The perfusion areas of renal arteries in renal transplantation are assessed via subjective observations during perfusion in a bench surgery; however, this evaluation method lacks reliability and objectivity. In this study, we aimed to evaluate the perfusion area of each main and side artery kidney graft using a 3-dimensional (3D) image analysis system.
We enrolled 50 patients who had undergone living kidney transplantation with multiple renal artery grafting at our center between 2005 and 2017. All computed tomography images from donors were retrospectively analyzed using a 3D image analysis system. We then calculated the artery perfusion areas associated with the artery reconstruction method used.
The perfusion areas of side arteries, which were evaluated after surgery, were statistically different among cases employing different reconstruction methods (P < 0.001). The perfusion area of the ligated side arteries (volume, 10 mL; proportion, 6.1%) was smaller than that of the ligated side arteries where different reconstruction methods were used.
A 3D image analysis system could provide an accurate visual representation of the vasculature prior to living donor transplantation. It could also enable calculation of perfusion area for each artery and preoperative prediction of the need for arterial reconstruction, thereby promoting safe kidney transplantation surgery.
Currently, multiple renal artery grafting during kidney transplantation is possible.1,2 Extremely small accessory arteries can be ligated without damaging the graft.3 Different institutions have different strategies for the surgical management of kidney transplantation with multiple renal arteries.4 However, in most cases, the evaluation of the perfusion area is performed via subjective observations during donor nephrectomy or bench surgery by temporary clamping of the accessory arteries. The determination of perfusion area through observations during surgery lacks reliability and objectivity, although the optimal method to visualize the blood vessels before surgery has not been established.
In our study, we aimed to investigate the use of a 3-dimensional (3D) image analysis system for kidney transplantation surgery; in particular, we aimed to evaluate the perfusion area of the main and side arteries in multiple-artery kidney grafts using a 3D image analysis system before kidney transplantation surgery.
Patients and Methods
A total of 50 consecutive cases of living donor kidney transplantation with multiple renal artery performed at Tokyo Medical University Hachioji Medical Center from May 2005 to January 2017 were included. Renal transplantations from deceased donors were not included. A retrospective review of the morphologic findings of the kidney graft and the medical records of both the recipients and donors was conducted.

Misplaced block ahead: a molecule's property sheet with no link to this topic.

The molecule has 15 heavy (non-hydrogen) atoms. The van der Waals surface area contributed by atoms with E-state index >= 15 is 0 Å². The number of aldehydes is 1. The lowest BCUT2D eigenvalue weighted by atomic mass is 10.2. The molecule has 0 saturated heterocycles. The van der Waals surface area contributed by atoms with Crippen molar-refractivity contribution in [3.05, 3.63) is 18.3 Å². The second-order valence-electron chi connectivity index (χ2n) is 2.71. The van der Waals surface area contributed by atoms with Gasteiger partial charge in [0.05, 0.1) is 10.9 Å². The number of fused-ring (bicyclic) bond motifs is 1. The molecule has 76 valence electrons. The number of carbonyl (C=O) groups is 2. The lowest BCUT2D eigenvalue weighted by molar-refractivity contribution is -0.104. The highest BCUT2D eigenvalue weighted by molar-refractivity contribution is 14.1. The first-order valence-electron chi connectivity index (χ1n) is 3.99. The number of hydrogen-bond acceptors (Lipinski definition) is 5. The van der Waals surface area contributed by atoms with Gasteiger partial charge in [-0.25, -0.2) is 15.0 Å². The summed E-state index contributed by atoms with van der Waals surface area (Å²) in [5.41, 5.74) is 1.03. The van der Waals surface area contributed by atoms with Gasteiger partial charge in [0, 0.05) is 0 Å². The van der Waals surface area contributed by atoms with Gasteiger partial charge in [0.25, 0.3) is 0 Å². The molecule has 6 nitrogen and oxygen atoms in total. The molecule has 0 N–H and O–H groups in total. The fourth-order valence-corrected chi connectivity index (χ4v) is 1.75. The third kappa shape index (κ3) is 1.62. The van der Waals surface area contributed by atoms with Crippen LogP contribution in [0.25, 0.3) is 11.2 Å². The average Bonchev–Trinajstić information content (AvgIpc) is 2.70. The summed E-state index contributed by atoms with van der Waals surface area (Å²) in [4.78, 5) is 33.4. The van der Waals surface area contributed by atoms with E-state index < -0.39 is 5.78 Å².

We reconstructed as many side arteries as possible, especially the inferior polar artery, which allowed blood perfusion to the ureter. Small side arteries, which were difficult to reconstruct and had less than 10% perfusion to the kidney graft during bench surgery, were ligated.
The following 4 different reconstruction methods were used: the conjoined method, which created a common orifice between 2 arteries (Fig. 1a); the side-to-end method, wherein the side artery was anastomosed to the main artery wall (Fig. 1b); the individual method, wherein the main and side arteries were anastomosed individually (Fig. 1c); and the ligation-alone method, wherein the side artery was ligated. A combination of any of these methods was classified as another group. The reconstruction method was selected by each surgeon based on the condition of the renal arteries. All main and side arteries, including the reconstructed arteries of the kidney graft, were side-to-end anastomosed to the external iliac artery of the recipient.
3D image construction
All living kidney transplant donors underwent a dynamic enhanced computed tomography (CT) scan before surgery. Images were obtained with a 64-multidetector row CT scanner (LightSpeed VCT, GE Healthcare, Milwaukee, Wisconsin) with 1.25-mm thickness. A contrast medium was administered (dose, 1.4–1.6 mg/kg) through a peripheral venous catheter. Scanning in the early, late, and urinary phases was performed at approximately 30, 45, and 150 seconds, respectively.
All CT images were retrospectively analyzed with a 3D image analysis system (Synapse Vincent, Fuji Medical Systems Inc, Tokyo, Japan). The volume of the kidney, number of renal arteries, diameter of each artery, and perfusion area were assessed in detail.
In 3D image analysis, the following steps were performed:
Kidney extraction: The kidney was semiautomatically extracted using the region growing method with minor manual modifications (Fig. 2a).
Evaluation of each artery construction and its perfusion area: The volumetric analysis was used to calculate the perfusion area (Fig. 2d).
In a sample case, the side artery was ligated because its perfusion was less than 10%. After reperfusion of the graft during surgery, a partially ischemic area in the graft was detected, which was similar to that found in the 3D simulation before surgery (Fig. 2e).